* P. 12, 13.
in these later ages, are no less to be pleased than the peers;
for, as the latter are become less, so, by reason of the training through England, the Commons have all the weapons in their hand.”
* These passages are sufficient for our purpose, and we shall not encumber our pages with farther quotation on the subject: But content ourselves with observing, 1st, That Raleigh took a just view of the political situation of the country, while the monarch and his descendants acted under infatuation in attempting to govern upon the principles of the French monarch, when they neither had the army to second their will, nor such a state of so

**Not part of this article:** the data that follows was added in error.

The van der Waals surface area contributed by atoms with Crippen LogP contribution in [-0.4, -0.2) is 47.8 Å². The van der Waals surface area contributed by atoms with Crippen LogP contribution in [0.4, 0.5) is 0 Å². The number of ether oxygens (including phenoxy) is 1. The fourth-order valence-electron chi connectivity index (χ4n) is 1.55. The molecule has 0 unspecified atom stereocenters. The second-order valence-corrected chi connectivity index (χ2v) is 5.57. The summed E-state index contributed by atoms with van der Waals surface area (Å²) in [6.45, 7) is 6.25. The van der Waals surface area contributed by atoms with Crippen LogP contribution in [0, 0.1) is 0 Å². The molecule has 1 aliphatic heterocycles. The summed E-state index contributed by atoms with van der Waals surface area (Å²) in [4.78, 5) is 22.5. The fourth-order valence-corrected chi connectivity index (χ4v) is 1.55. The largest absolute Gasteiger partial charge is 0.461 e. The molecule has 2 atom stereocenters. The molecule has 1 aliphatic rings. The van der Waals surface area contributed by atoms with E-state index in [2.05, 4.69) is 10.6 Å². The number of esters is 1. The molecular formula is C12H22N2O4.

* P. 51. The same idea is inculcated in the two next pages. “I have ever," says the justice, “ to deal plainly and freely with your lordship, more feared at home popular violence than all the foreign that can be made.” “ The power of the nobility being now withered, and the power of the people in the flower, the care to content them would not be neglected; the way to win them often practised, or at least to defend them from oppression, The motive of all dangers that ever this monarchy hath undergone, should be carefully heeded, for this maxim hath no postern, potestas humana radicatur in voluntatibus hominum.” Mr. Hume mentions that this work was not published till after the author's death ; but we must not thence infer that his style was not so guarded as if it had been published by himself, for it is dedicated to James, and the address is most fulsome. The work is, in many respects, not unworthy of its author; and the effect of his system would have been to give much nominal, no real power to the crown. The whole argument too proceeds upon the assumption, that a more arbitray government than had ever been in England was now attempted.-See p. 110, about illegal imprisonments, which appear to have been numerous. Had Mr. Hume attentively perused Raleigh's performance, he would have discovered his mistake about benevolences, see p. 95, et seq.; and likewise in regard to new year's gifts, which appear to have been liberally bestowed upon courtiers. P. 71.